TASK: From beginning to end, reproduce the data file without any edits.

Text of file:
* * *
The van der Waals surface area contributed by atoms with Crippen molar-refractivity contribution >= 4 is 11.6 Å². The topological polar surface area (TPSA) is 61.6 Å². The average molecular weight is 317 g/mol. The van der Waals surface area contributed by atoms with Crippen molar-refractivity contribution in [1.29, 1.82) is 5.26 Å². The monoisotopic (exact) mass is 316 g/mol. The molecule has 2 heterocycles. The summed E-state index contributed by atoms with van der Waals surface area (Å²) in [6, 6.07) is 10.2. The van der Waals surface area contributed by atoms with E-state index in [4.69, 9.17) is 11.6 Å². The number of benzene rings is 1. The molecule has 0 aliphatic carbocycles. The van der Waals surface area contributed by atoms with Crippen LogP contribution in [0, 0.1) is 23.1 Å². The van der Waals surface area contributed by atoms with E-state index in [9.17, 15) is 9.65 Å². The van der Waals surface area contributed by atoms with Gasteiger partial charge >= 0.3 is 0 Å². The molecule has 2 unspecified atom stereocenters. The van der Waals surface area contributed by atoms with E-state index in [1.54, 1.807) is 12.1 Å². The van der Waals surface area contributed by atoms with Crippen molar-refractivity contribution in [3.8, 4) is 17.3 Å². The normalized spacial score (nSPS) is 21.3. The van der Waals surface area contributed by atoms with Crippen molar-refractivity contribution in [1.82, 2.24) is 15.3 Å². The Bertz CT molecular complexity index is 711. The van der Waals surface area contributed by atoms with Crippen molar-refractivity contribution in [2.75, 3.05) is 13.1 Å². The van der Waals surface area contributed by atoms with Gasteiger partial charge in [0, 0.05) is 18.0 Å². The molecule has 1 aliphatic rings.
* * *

The van der Waals surface area contributed by atoms with Crippen molar-refractivity contribution >= 4 is 11.6 Å². The topological polar surface area (TPSA) is 61.6 Å². The average molecular weight is 317 g/mol. The van der Waals surface area contributed by atoms with Crippen molar-refractivity contribution in [1.29, 1.82) is 5.26 Å². The monoisotopic (exact) mass is 316 g/mol. The molecule has 2 heterocycles. The summed E-state index contributed by atoms with van der Waals surface area (Å²) in [6, 6.07) is 10.2. The van der Waals surface area contributed by atoms with E-state index in [4.69, 9.17) is 11.6 Å². The number of benzene rings is 1. The molecule has 0 aliphatic carbocycles. The van der Waals surface area contributed by atoms with Crippen LogP contribution in [0, 0.1) is 23.1 Å². The van der Waals surface area contributed by atoms with E-state index in [9.17, 15) is 9.65 Å². The van der Waals surface area contributed by atoms with Gasteiger partial charge >= 0.3 is 0 Å². The molecule has 2 unspecified atom stereocenters. The van der Waals surface area contributed by atoms with E-state index in [1.54, 1.807) is 12.1 Å². The van der Waals surface area contributed by atoms with Crippen molar-refractivity contribution in [3.8, 4) is 17.3 Å². The normalized spacial score (nSPS) is 21.3. The van der Waals surface area contributed by atoms with Crippen molar-refractivity contribution in [1.82, 2.24) is 15.3 Å². The Bertz CT molecular complexity index is 711. The van der Waals surface area contributed by atoms with Crippen molar-refractivity contribution in [2.75, 3.05) is 13.1 Å². The van der Waals surface area contributed by atoms with Gasteiger partial charge in [0, 0.05) is 18.0 Å². The molecule has 1 aliphatic rings.